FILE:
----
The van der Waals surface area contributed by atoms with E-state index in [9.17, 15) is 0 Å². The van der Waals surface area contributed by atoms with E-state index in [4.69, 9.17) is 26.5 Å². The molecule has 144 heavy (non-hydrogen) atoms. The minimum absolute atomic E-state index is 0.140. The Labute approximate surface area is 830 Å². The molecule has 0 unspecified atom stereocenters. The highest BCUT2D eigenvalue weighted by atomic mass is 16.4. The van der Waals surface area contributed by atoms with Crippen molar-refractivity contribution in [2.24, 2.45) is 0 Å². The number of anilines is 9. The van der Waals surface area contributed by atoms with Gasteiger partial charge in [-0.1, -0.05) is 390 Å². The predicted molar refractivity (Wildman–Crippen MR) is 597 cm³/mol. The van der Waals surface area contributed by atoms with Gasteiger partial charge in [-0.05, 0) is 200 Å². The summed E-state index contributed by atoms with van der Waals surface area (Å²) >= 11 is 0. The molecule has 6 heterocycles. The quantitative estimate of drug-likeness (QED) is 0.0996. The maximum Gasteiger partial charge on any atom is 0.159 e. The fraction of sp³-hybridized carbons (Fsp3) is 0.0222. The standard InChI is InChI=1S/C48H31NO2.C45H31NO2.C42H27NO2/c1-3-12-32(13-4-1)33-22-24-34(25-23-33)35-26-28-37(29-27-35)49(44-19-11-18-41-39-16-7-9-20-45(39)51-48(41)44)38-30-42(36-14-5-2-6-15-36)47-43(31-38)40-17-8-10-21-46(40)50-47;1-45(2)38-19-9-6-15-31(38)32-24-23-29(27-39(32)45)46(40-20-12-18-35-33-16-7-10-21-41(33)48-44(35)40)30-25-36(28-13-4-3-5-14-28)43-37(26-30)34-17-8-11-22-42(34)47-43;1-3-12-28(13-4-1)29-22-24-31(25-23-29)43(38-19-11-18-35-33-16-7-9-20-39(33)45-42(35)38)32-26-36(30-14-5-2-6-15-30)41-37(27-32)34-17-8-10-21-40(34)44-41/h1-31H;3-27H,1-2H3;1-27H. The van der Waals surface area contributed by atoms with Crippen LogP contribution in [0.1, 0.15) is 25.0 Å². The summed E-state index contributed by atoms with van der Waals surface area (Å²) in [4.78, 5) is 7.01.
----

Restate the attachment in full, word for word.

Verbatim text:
The van der Waals surface area contributed by atoms with E-state index in [9.17, 15) is 0 Å². The van der Waals surface area contributed by atoms with E-state index in [4.69, 9.17) is 26.5 Å². The molecule has 144 heavy (non-hydrogen) atoms. The minimum absolute atomic E-state index is 0.140. The Labute approximate surface area is 830 Å². The molecule has 0 unspecified atom stereocenters. The highest BCUT2D eigenvalue weighted by atomic mass is 16.4. The van der Waals surface area contributed by atoms with Crippen molar-refractivity contribution in [2.24, 2.45) is 0 Å². The number of anilines is 9. The van der Waals surface area contributed by atoms with Gasteiger partial charge in [-0.1, -0.05) is 390 Å². The predicted molar refractivity (Wildman–Crippen MR) is 597 cm³/mol. The van der Waals surface area contributed by atoms with Gasteiger partial charge in [-0.05, 0) is 200 Å². The summed E-state index contributed by atoms with van der Waals surface area (Å²) >= 11 is 0. The molecule has 6 heterocycles. The quantitative estimate of drug-likeness (QED) is 0.0996. The maximum Gasteiger partial charge on any atom is 0.159 e. The fraction of sp³-hybridized carbons (Fsp3) is 0.0222. The standard InChI is InChI=1S/C48H31NO2.C45H31NO2.C42H27NO2/c1-3-12-32(13-4-1)33-22-24-34(25-23-33)35-26-28-37(29-27-35)49(44-19-11-18-41-39-16-7-9-20-45(39)51-48(41)44)38-30-42(36-14-5-2-6-15-36)47-43(31-38)40-17-8-10-21-46(40)50-47;1-45(2)38-19-9-6-15-31(38)32-24-23-29(27-39(32)45)46(40-20-12-18-35-33-16-7-10-21-41(33)48-44(35)40)30-25-36(28-13-4-3-5-14-28)43-37(26-30)34-17-8-11-22-42(34)47-43;1-3-12-28(13-4-1)29-22-24-31(25-23-29)43(38-19-11-18-35-33-16-7-9-20-39(33)45-42(35)38)32-26-36(30-14-5-2-6-15-30)41-37(27-32)34-17-8-10-21-40(34)44-41/h1-31H;3-27H,1-2H3;1-27H. The van der Waals surface area contributed by atoms with Crippen LogP contribution in [0.1, 0.15) is 25.0 Å². The summed E-state index contributed by atoms with van der Waals surface area (Å²) in [4.78, 5) is 7.01.